"Don’t fight the Fed" is an old stock-market rule. What the rule points to is that stock markets, just like many other markets, react negatively to interest-rate hikes by the U.S. Federal Reserve (the Fed) but positively when rates are lowered. The Fed is currently applying the brakes by raising rates. The yield on 10-year U.S. government bonds responded by rising to over 2.8%, and the S&P 500 then slumped by 8.5% in the first six trading days of February. Following this correction, many investors fear that further rises in interest rates could again put pressure on stock markets. But is this fear justified?
In theory it sounds plausible. John Burr Williams explained 80 years ago that the value of a share reflects the value of its discounted dividends. If interest rates rise, the present value of the dividends, which together make up the share's value, declines. If interest rates decline, the present value of the dividends – and therefore the share's value – increases. If both dividends and interest rates increase, because, for example, inflation is accelerating, this should generally have a neutral effect on the share's value.
So far so good. In practice, however, inflation, profits and dividends fluctuate and are hard to predict. This is due to the twists and turns of the economy. When there is pessimism about growth, profit expectations and interest rates usually decline, and stock markets fall. When there is optimism about growth, profit expectations and interest rates usually rise, and markets gain.
Markets have sometimes ignored the "don't fight the Fed" theory.
In the second half of the 1990s, the internet flourished – and so did fantasies about growth and profits. Stocks rose sharply. Even the rise in interest rates that began in June 1999 and ended in May 2000 did little to dampen investor enthusiasm – until March 2000. The sudden bursting of the dotcom bubble, followed by the terrorist attacks on September 11, 2001, sowed doubts about growth. The federal funds rate declined in 13 steps from 6.5% at the beginning of 2001 to 1% in June 2003. Declining interest rates should, in theory, have buoyed stocks. In practice, falling profit and dividend expectations more than offset the interest-rate decline – and stocks fell as a result.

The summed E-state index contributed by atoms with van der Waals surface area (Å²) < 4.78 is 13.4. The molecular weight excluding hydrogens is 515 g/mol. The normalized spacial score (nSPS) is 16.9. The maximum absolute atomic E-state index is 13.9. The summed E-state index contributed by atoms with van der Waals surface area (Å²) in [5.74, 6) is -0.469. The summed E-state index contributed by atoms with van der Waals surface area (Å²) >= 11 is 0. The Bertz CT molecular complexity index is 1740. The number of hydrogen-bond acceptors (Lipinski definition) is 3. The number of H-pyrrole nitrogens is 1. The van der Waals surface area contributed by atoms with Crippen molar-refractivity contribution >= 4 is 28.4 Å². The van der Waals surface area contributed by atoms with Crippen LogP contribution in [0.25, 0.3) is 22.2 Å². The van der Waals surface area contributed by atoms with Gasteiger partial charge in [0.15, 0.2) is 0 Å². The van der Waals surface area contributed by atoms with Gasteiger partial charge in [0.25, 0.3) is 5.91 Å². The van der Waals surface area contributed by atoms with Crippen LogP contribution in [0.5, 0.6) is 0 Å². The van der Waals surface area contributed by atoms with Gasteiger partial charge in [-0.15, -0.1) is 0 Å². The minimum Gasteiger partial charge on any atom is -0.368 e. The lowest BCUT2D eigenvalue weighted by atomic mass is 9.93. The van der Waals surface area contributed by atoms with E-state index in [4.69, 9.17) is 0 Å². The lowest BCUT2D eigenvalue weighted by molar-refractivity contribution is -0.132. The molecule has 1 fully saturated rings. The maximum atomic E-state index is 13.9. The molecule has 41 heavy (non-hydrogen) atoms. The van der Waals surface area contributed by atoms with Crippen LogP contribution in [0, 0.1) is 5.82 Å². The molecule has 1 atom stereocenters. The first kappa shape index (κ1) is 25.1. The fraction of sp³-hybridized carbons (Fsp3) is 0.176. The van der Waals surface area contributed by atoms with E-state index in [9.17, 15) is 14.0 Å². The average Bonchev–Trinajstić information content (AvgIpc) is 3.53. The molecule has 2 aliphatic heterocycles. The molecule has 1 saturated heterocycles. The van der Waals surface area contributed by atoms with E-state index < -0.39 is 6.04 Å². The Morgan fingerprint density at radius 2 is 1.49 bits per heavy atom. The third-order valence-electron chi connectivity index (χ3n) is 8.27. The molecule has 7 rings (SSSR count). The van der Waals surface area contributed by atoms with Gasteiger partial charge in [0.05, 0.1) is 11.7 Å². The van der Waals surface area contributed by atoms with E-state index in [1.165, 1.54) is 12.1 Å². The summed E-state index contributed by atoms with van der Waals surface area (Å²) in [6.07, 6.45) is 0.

During the economic downturn that followed the bursting of the dotcom bubble, investors were extremely pessimistic. In 2003, the optimists slowly regained the upper hand. Growth forecasts were upgraded, and bond yields increased. At the same time, rising profit and dividend expectations resulted in stock-market gains. The positive earnings effect offset the negative interest-rate effect.
The housing and financial crisis that began in 2007 also revealed the significance of profit expectations for stock markets. Returns fell to record lows due to deep pessimism about economic growth. Both the yield on conventional 10-year U.S. government bonds – which reflects expectations about nominal growth – and the yield on inflation-protected 10-year U.S. government bonds – which reflects expectations for real growth – declined. The decline in bond yields and the convergence of nominal and real yields showed that investors expected a significant weakening of the medium- to long-term growth trend and an end to inflation.
Indeed, prices increased at a much slower pace in the years following the onset of the crisis. In an environment without inflation, companies had little flexibility to pass on rising costs through prices. Sales also increasingly came under pressure during the crisis. Profits plunged. Lower medium-term inflation and growth expectations also contributed to a sharp drop in profit expectations. Stock values fell sharply during the recession that lasted from late 2007 until June 2009. Growth optimism then gradually returned. Forecasts for future profits rose, and share prices increased again.
Following the financial crisis, interest rates were cut and remained at rock bottom; following the dotcom crisis they gradually rose. In both cases, share prices increased. But what happens when bond yields increase rapidly and sharply? The events of 1999 provide a good example. At the time, high growth and inflation expectations led the Fed to sharply increase its benchmark rate, and bond yields soared. Yet, stock markets continued to rise strongly. The downturn didn't come until March 2000. Although "don't fight the Fed" eventually proved accurate, this maxim wasn't especially helpful in choosing the right time to buy or sell.
In summary, the current low bond yields indicate that only moderate growth is expected. The gap between conventional and inflation-protected bond yields has increased slightly since mid-2016 but remains small. Inflation expectations are trending upward but remain historically low. The Fed is therefore normalizing its monetary policy in small steps, resulting in a gradual interest-rate increase. History has shown that stock markets perform positively when only a modestly rising interest-rate environment is expected. We therefore retain our positive expectation for equities.
The yields on conventional and inflation-protected U.S. government bonds give indications of growth and inflation expectations.
Source: Thomson Reuters Datastream as of 3/3/18
From January 1991 to February 2018, the S&P 500 performed best when bond yields were rising moderately
* Calculation period between Jan. 1991 and Feb. 2018
Source: Thomson Reuters Datastream as of 3/3/2018
Quote from Martin Zweig's Winning on Wall Street. New York, 1986
John Burr Williams: The Theory of Investment Value. Amsterdam, 1938.
The quantitative-easing program of the U.S. Federal Reserve resulted in declining interest rates from late 2008 onward but meant that yields were a less meaningful expectation barometer for growth. In May 2013, the Fed announced a reduction in quantitative easing. In October 2014, the Fed ended this bond-purchase program.